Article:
Unsupervised Multimodal Representation Learning across Medical Images and Reports

11/21/2018 ∙ by Tzu Ming Harry Hsu, et al. ∙ MIT 0

Joint embeddings between medical imaging modalities and associated radiology reports have the potential to offer significant benefits to the clinical community, ranging from cross-domain retrieval to conditional generation of reports to the broader goals of multimodal representation learning. In this work, we establish baseline joint embedding results measured via both local and global retrieval methods on the soon to be released MIMIC-CXR dataset consisting of both chest X-ray images and the associated radiology reports. We examine both supervised and unsupervised methods on this task and show that for document retrieval tasks with the learned representations, only a limited amount of supervision is needed to yield results comparable to those of fully-supervised methods.

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1 Introduction

Medical imaging is one of the most compelling domains for the immediate application of artificial intelligence tools. Recent years have seen not only tremendous academic advancements

esteva2017dermatologist ; gulshan2016development ; rajpurkar2017chexnet but additionally a breadth of applied tools marr2017first ; Walter2018DensitasDensity ; Lagasse2018FDANews ; EnvoyAI2017EnvoyAIPartners .

There has been some emerging attention on joint processing of medical images and radiological free-text reports. wang2018tienet used the public NIH Chest X-ray 14 dataset (wang2017chestx, ) linked with the non-public associated reports to both improve disease classification performance and for automatic report generation. gale2018producing attempted to generate radiology reports while shin2016learning generated disease/location/severity annotations. liu2018learning generated notes, including radiology reports for the Medical Information Mart for Intensive Care (MIMIC) dataset using non-image modalities such as demographics, previous notes, labs, and medications. These works used annotations from either machines (wang2017chestx, ) or humans. However, with a huge influx of imaging data beyond human capacity, parallel records from both imaging and text are not always readily available. We thus would like to bring up the question of whether we can take advantage of unannotated but massive imaging datasets and learn from the underlying distribution of these images.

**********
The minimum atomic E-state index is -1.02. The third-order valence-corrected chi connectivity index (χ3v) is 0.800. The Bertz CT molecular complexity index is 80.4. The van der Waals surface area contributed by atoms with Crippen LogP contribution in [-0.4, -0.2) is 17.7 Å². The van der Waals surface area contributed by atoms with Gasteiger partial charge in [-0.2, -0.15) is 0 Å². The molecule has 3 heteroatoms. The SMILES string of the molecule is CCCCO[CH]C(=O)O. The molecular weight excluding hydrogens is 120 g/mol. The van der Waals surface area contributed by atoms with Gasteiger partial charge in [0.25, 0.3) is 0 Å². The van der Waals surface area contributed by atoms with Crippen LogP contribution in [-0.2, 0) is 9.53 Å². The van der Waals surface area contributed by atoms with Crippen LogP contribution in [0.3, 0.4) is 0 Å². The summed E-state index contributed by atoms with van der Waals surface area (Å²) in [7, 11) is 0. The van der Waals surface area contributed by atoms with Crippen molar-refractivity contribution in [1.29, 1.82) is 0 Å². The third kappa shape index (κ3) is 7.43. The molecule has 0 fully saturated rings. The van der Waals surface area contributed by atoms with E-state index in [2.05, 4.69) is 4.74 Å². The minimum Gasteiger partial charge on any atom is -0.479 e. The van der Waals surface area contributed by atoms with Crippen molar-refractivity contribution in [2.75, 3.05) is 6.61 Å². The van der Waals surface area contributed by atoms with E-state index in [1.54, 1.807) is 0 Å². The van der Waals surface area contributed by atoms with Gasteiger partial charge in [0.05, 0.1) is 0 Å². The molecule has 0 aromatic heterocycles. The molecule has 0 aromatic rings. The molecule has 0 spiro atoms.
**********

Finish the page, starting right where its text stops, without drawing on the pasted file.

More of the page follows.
One natural area that remains unexplored is representation learning across images and reports. The idea of representation learning in a joint embedding space can be realized in multiple ways. Some (pan2011domain, ; chen2016transfer, ) explored statistical and metrical relevance across domains, and some (ganin2016domain, ) realized it as an adversarially determined domain-agnostic latent space. shen2017style ; mor2018universal both used a the latent space for style transfer, in language sentiment and music style, respectively. reed2016learning learned joint spaces of images and their captions, which reed2016generative later used for caption-driven image generation. conneau2017word and grave2018unsupervised also used similar ideas to perform both supervised and unsupervised word-to-word translation tasks. (chung2018unsupervised, ) further aligned cross-modal embeddings through semantics in speech and text for spoken word classification and translation tasks.

A recent dataset, MIMIC- Chest X-ray111Soon to be publicly released. (MIMIC-CXR), carries paired records of X-ray images and radiology reports, and the imaging modality has been explored in rubin2018large . In this work, we explore both the text and image modalities with joint embedding spaces under a spectrum of supervised and unsupervised methods. In particular, we make the following contributions:

  1. We establish baseline results and evaluation methods for jointly embedding radiological images and reports via retrieval and distance metrics.

  2. We profile the impact of supervision level on the quality of representation learning in joint embedding spaces.

  3. We characterize the influence of using different sections from the report on representation learning.

2 Methodology

2.1 Data